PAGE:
Expansion of the “fundamental research” exemption

Traditionally, fundamental research – basic or applied research in science and engineering, the results of which are ordinarily published and shared broadly within the scientific community – has been excluded from the definition of technical data subject to the ITAR. In its proposed rules, DDTC has expanded this exemption to include not only research conducted at an accredited institution of higher learning, but also research that is funded, in whole or in part, by the U.S. government, provided such research is intended to be published.

Not surprisingly, DDTC holds that certain conditions must be met in order to qualify for this exemption. The researchers must be free to publish the technical data contained in the research without any restriction or delay, including U.S. government imposed access and dissemination controls or proprietary information review by the U.S. government. In contrast, BIS has proposed that technology controlled under the Export Administration Regulations that arises from or during fundamental research and is subjected to prepublication review would still qualify under the exception if such review:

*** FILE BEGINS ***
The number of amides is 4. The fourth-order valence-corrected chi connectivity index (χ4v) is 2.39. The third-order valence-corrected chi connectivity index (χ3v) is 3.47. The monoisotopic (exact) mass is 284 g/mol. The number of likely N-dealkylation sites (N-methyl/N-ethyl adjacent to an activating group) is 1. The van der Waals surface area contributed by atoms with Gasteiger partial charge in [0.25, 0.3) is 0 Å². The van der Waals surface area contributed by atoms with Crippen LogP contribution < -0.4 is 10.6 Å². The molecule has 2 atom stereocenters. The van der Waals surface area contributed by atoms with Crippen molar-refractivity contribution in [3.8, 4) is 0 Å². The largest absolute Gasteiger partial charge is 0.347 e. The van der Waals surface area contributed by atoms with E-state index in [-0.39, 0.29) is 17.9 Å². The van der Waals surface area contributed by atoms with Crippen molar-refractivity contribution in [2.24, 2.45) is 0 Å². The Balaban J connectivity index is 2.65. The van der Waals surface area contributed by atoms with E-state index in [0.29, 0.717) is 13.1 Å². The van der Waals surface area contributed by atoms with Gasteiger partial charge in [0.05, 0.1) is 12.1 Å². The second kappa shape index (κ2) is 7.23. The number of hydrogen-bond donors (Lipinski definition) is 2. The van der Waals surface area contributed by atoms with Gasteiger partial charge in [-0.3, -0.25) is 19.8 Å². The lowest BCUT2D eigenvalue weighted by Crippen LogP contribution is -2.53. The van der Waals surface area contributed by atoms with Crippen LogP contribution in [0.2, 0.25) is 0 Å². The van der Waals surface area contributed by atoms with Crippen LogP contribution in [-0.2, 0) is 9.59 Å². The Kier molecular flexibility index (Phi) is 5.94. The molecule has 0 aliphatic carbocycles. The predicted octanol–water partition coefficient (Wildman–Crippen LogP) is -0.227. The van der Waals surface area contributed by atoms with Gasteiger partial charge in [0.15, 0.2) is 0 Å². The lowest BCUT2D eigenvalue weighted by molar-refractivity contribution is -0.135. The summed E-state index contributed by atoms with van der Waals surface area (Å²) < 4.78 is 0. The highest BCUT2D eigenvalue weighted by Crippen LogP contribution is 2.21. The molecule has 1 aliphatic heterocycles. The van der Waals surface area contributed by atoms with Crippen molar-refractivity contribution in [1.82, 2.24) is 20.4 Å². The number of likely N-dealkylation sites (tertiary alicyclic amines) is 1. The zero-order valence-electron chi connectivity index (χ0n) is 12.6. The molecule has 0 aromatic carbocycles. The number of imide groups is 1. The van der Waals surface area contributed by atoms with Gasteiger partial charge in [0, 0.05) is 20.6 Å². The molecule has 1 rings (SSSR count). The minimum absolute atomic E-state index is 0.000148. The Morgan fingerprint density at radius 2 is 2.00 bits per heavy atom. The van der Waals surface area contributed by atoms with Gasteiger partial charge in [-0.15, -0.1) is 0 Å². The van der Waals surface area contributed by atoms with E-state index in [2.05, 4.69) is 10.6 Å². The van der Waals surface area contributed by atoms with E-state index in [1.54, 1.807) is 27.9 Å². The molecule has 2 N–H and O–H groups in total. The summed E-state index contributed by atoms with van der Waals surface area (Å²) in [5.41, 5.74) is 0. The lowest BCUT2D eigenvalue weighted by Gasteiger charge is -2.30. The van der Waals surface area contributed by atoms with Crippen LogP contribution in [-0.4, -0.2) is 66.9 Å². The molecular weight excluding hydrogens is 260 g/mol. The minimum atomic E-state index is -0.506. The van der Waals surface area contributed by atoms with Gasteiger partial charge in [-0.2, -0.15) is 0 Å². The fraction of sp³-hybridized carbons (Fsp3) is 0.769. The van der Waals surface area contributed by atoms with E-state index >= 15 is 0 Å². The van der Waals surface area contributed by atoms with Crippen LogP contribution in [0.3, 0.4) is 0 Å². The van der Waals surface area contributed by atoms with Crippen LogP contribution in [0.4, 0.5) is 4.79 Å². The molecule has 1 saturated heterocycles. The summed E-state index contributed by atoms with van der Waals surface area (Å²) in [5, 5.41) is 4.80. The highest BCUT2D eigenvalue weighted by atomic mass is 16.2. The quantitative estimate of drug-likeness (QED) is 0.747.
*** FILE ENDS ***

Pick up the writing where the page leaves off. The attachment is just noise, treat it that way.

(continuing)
1. Causes no more than a temporary delay in publication and is conducted solely to ensure that the publication would not compromise patent rights;
  2. Is conducted by a research sponsor solely to insure that the publication would not inadvertently divulge proprietary information that the sponsor has furnished to the researchers; or
  3. Is conducted with respect to research done by scientists or engineers working for a federal government agency or a federally funded research and development center.

However, it is important to keep in mind that the materials used to conduct fundamental research may still be considered export controlled technical data or technology subject to the ITAR or EAR, unless these materials themselves arose during or resulted from earlier fundamental research.

The agencies have requested that interested stakeholders provide comments on any unintended consequences or suggested revisions to the proposed rules by August 3, 2015.

For more information, please contact the attorney listed below.